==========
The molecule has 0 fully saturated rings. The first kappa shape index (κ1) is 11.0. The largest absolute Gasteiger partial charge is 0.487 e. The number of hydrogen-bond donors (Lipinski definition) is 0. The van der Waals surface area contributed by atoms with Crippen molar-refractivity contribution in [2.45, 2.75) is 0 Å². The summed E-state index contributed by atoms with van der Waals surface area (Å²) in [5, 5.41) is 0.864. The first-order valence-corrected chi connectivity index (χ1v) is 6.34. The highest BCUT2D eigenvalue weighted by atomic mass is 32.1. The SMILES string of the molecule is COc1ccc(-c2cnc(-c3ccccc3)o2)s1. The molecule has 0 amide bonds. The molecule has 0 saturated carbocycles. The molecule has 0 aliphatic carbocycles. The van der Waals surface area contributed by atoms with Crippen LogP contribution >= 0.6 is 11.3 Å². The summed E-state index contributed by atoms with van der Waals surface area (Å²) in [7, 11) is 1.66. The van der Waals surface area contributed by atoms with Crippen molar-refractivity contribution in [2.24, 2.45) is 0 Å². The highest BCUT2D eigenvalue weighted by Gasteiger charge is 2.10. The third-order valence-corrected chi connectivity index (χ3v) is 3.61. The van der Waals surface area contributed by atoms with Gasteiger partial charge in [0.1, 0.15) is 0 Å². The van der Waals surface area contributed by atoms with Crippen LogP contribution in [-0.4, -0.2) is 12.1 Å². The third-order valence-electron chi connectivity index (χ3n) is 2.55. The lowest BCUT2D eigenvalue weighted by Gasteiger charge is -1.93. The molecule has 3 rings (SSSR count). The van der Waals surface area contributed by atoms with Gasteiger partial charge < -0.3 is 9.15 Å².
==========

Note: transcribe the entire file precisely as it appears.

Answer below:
The molecule has 0 fully saturated rings. The first kappa shape index (κ1) is 11.0. The largest absolute Gasteiger partial charge is 0.487 e. The number of hydrogen-bond donors (Lipinski definition) is 0. The van der Waals surface area contributed by atoms with Crippen molar-refractivity contribution in [2.45, 2.75) is 0 Å². The summed E-state index contributed by atoms with van der Waals surface area (Å²) in [5, 5.41) is 0.864. The first-order valence-corrected chi connectivity index (χ1v) is 6.34. The highest BCUT2D eigenvalue weighted by atomic mass is 32.1. The SMILES string of the molecule is COc1ccc(-c2cnc(-c3ccccc3)o2)s1. The molecule has 0 amide bonds. The molecule has 0 saturated carbocycles. The molecule has 0 aliphatic carbocycles. The van der Waals surface area contributed by atoms with Crippen LogP contribution >= 0.6 is 11.3 Å². The summed E-state index contributed by atoms with van der Waals surface area (Å²) in [7, 11) is 1.66. The van der Waals surface area contributed by atoms with Crippen molar-refractivity contribution in [2.24, 2.45) is 0 Å². The highest BCUT2D eigenvalue weighted by Gasteiger charge is 2.10. The third-order valence-corrected chi connectivity index (χ3v) is 3.61. The van der Waals surface area contributed by atoms with Gasteiger partial charge in [0.1, 0.15) is 0 Å². The van der Waals surface area contributed by atoms with Crippen LogP contribution in [-0.4, -0.2) is 12.1 Å². The third-order valence-electron chi connectivity index (χ3n) is 2.55. The lowest BCUT2D eigenvalue weighted by Gasteiger charge is -1.93. The molecule has 3 rings (SSSR count). The van der Waals surface area contributed by atoms with Gasteiger partial charge < -0.3 is 9.15 Å².